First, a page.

Taylor Claire Miller is one of those stereotype defiers. She’s at once a diehard surf rat and an academic. Oxymoron? Nope.
Taylor is the daughter of famed Californian big wave surfer Rusty Miller and Canadian community activist Trish Miller, both expatriates living in Byron Bay Australia. Taylor is a an articulate writer and a graceful slider. Check out her finless experimentation in the video above and her interview about the experience, below.
Taylor helped edit The Sea Kin ‘Zine.
1. Tell us about your involvement with The Reef and how it was significant to you?
Well to give you some context – The Reef is a collaborative surfing and music project. Last month we spent three weeks in ‘residency’ off the Ningaloo coast with the Australian Chamber Orchestra (ACO) and a crew of gifted surfers. Essentially, The Reef is an amalgamation between Free Friction (finless) surfing and a variety of music types – classical to rock to indigenous – an experiment dreamt up a few years ago by Derek Hynd (amazing free friction surfer) and Richard Tognetti (head of the ACO). The project will culminate in a 100-minute silent film with musical accompaniment and will tour as a concert series around Australia in July. Its not that simple however, there is a whole philosophical concept behind The Reef… and if I tell you I’ll have to kill you because you should go see it instead (laughs)!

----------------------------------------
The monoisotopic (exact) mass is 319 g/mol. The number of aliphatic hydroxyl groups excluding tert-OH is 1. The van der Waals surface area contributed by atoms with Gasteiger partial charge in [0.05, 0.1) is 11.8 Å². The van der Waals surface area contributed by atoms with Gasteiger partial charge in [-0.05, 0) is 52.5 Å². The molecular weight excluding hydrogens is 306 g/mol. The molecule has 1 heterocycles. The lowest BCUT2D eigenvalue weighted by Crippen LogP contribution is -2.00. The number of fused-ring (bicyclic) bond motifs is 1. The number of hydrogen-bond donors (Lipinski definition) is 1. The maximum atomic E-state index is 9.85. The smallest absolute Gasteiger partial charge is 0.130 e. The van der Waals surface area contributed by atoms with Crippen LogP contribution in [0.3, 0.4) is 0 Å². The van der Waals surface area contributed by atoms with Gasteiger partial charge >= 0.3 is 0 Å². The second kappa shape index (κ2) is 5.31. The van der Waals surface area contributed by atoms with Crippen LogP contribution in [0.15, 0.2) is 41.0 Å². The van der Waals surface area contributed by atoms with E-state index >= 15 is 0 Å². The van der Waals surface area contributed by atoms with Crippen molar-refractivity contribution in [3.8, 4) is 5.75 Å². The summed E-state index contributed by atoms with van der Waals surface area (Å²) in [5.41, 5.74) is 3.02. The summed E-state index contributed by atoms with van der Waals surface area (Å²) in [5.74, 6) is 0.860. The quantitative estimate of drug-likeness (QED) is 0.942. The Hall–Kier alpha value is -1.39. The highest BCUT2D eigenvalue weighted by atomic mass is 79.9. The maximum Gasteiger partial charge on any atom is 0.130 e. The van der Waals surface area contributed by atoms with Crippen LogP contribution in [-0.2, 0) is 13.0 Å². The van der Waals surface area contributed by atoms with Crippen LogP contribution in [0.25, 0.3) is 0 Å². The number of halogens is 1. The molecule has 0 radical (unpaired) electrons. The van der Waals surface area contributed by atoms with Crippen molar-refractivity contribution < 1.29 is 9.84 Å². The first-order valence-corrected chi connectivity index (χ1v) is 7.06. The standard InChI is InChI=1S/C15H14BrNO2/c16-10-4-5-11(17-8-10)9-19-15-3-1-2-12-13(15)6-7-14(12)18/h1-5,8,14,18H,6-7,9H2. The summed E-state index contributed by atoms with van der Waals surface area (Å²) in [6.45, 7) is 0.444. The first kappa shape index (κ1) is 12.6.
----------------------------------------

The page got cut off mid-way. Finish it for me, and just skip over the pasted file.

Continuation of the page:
My involvement? Well, I went over to The Reef as a free friction surfer and participant of the residency. Over the weeks however, my role in the project expanded and due to unforseen circumstances I ended up with an incredible underwater scene in the film where I am diving under the Reef bomby, with whale sharks swimming around and big clouds of waves breaking over top. Jon Frank, a veteran film make,r and champion of a dude, shot it. It’s a very broody arty piece, symbolic of fragility in a harsh landscape. Anyway, It’s so nice and I’m really proud to be a part of it in every way.